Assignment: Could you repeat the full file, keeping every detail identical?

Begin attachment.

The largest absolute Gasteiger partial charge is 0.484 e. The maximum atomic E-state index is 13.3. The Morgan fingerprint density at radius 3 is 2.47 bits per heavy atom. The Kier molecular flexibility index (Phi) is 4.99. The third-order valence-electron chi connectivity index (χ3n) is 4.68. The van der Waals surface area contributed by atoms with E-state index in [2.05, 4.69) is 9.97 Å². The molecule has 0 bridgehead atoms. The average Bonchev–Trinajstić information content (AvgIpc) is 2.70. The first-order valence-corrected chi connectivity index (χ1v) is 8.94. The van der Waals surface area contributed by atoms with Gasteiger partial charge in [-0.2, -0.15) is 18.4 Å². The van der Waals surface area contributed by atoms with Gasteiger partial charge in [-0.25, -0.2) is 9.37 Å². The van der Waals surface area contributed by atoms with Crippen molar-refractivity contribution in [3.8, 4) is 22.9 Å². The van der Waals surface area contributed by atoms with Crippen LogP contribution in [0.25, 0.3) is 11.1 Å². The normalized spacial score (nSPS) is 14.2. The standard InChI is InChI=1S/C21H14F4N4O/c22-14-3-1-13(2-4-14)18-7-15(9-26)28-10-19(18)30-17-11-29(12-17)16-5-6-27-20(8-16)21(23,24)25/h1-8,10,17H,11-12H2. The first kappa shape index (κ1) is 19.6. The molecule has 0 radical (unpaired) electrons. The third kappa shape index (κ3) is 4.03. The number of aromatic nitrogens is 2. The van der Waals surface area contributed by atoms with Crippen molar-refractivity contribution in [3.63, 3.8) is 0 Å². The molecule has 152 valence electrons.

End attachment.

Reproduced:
The largest absolute Gasteiger partial charge is 0.484 e. The maximum atomic E-state index is 13.3. The Morgan fingerprint density at radius 3 is 2.47 bits per heavy atom. The Kier molecular flexibility index (Phi) is 4.99. The third-order valence-electron chi connectivity index (χ3n) is 4.68. The van der Waals surface area contributed by atoms with E-state index in [2.05, 4.69) is 9.97 Å². The molecule has 0 bridgehead atoms. The average Bonchev–Trinajstić information content (AvgIpc) is 2.70. The first-order valence-corrected chi connectivity index (χ1v) is 8.94. The van der Waals surface area contributed by atoms with Gasteiger partial charge in [-0.2, -0.15) is 18.4 Å². The van der Waals surface area contributed by atoms with Gasteiger partial charge in [-0.25, -0.2) is 9.37 Å². The van der Waals surface area contributed by atoms with Crippen molar-refractivity contribution in [3.8, 4) is 22.9 Å². The van der Waals surface area contributed by atoms with Crippen LogP contribution in [0.25, 0.3) is 11.1 Å². The normalized spacial score (nSPS) is 14.2. The standard InChI is InChI=1S/C21H14F4N4O/c22-14-3-1-13(2-4-14)18-7-15(9-26)28-10-19(18)30-17-11-29(12-17)16-5-6-27-20(8-16)21(23,24)25/h1-8,10,17H,11-12H2. The first kappa shape index (κ1) is 19.6. The molecule has 0 radical (unpaired) electrons. The third kappa shape index (κ3) is 4.03. The number of aromatic nitrogens is 2. The van der Waals surface area contributed by atoms with Crippen molar-refractivity contribution in [3.63, 3.8) is 0 Å². The molecule has 152 valence electrons.